Report to Address Need for the Draft and Women’s Exclusion
WASHINGTON – The United States stopped drafting young men into the military in 1973, but the issue of the draft, and whether women as well as men should be subject to it, is very much alive.
On March 25, the National Commission on Military, National and Public Service is scheduled to release a final report and recommendations on the draft — including whether the nation still needs a draft registration system, whether women should be required to register and whether other changes are needed.
The commission, which was created in 2017, has been both reviewing the Selective Service registration process and examining ways to increase participation in military and public service.
Former Republican Rep. Joe Heck, of Nevada, a U.S. Army Brigadier General, has said in the past that he supports requiring women to register for the draft, just as men continue to do when they reach the age of 18.
On a related note, this past week the 5th U.S. Circuit Court of Appeals in New Orleans held a hearing to consider whether to uphold a 2019 ruling by a federal judge in Texas that found the men-only draft unconstitutional.
“While historical restrictions on women in the military may have justified past discrimination, men and women are now ‘similarly situated for purposes of a draft or registration for a draft,'” U.S. District Judge Gray Miller wrote in February 2019.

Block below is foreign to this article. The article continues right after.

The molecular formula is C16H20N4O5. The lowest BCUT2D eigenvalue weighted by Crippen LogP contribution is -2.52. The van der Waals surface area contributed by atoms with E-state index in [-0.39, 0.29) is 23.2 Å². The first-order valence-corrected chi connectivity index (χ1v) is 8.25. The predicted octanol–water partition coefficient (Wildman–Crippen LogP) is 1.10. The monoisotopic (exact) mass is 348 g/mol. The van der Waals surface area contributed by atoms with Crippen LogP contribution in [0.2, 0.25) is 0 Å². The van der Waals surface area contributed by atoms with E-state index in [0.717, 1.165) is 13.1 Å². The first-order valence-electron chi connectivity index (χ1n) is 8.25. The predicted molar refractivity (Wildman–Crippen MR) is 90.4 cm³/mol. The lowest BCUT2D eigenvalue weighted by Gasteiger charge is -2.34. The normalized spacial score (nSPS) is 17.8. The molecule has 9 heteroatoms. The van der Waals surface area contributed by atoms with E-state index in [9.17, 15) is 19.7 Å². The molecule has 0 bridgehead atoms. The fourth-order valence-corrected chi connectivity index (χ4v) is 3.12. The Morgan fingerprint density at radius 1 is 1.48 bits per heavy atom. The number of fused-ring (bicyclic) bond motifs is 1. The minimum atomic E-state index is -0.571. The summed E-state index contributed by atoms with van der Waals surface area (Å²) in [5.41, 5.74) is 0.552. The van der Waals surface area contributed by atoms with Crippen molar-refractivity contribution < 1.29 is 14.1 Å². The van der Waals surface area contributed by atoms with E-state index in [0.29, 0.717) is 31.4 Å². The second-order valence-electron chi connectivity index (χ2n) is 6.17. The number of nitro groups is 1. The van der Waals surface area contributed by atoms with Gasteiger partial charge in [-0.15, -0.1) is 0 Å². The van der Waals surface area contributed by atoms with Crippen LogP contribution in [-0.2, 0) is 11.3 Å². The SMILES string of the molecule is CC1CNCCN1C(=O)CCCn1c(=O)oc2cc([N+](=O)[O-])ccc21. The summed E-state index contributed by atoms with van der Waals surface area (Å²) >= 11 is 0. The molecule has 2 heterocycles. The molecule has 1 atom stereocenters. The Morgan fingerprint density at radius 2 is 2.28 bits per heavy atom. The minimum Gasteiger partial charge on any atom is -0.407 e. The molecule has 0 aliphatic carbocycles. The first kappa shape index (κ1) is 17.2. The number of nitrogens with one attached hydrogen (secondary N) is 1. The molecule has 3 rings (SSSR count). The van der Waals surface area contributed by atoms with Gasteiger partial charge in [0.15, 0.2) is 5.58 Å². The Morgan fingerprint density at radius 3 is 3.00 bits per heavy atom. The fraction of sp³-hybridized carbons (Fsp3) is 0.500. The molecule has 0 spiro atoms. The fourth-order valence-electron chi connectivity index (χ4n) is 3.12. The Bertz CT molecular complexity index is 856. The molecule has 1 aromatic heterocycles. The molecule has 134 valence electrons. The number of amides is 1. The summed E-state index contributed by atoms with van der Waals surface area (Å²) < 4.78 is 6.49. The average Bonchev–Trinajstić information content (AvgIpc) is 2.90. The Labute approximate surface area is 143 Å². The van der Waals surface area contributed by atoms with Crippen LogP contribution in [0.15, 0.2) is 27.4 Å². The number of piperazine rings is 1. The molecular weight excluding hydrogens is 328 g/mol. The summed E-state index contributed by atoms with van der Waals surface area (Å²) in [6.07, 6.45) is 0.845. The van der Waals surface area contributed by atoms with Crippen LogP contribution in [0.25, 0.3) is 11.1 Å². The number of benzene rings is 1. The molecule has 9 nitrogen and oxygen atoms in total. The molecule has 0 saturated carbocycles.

“If there ever was a time to discuss ‘the place of women in the Armed Services,’ that time has passed,” he said.
The issue is being litigated by the National Coalition for Men, a men’s rights group, on the grounds of gender-based discrimination under the Fourteenth Amendment’s equal protection clause.
“After decades of sex discrimination against men in the Selective Service, the courts have finally found it unconstitutional to force only men to register,” said Marc Angelucci, attorney for the coalition, in a written statement.
“Even without a draft, men still face prison, fines, and denial of federal loans for not registering or for not updating the government of their whereabouts. Since women will be required to register with the Selective Service, they should face the same repercussions as men for any noncompliance,” he said.
During the hearing, the three-judge panel said the plaintiffs had significant hurdles to overcome, not the least of which is a 1981 U.S. Supreme Court ruling that upheld the men-only draft registration system.
But Angelucci argued things have changed significantly since that ruling, most notable, the 2015 decision by the Pentagon to allow women into combat roles.
“Having women in combat roles now significantly changes the circumstances,” Angelluci said.
Simply put, he argued, lower courts are not bound to outdated precedents when the facts change so dramatically.
Claire Murray, the Justice Department attorney arguing on behalf of the federal government, disagreed.
According to Murray, once the Supreme Court renders a decision, it’s up to Congress, not lower court judges, to address it.
To date, Congress has not moved to require women to register. And Murray said lawmakers on Capitol Hill would have a lot to consider should they be forced to consider bringing back the draft in a time of war.
Those considerations include anticipated mortality rates for women in combat, and the need for equipment and facilities for women drafted in equal numbers to men.
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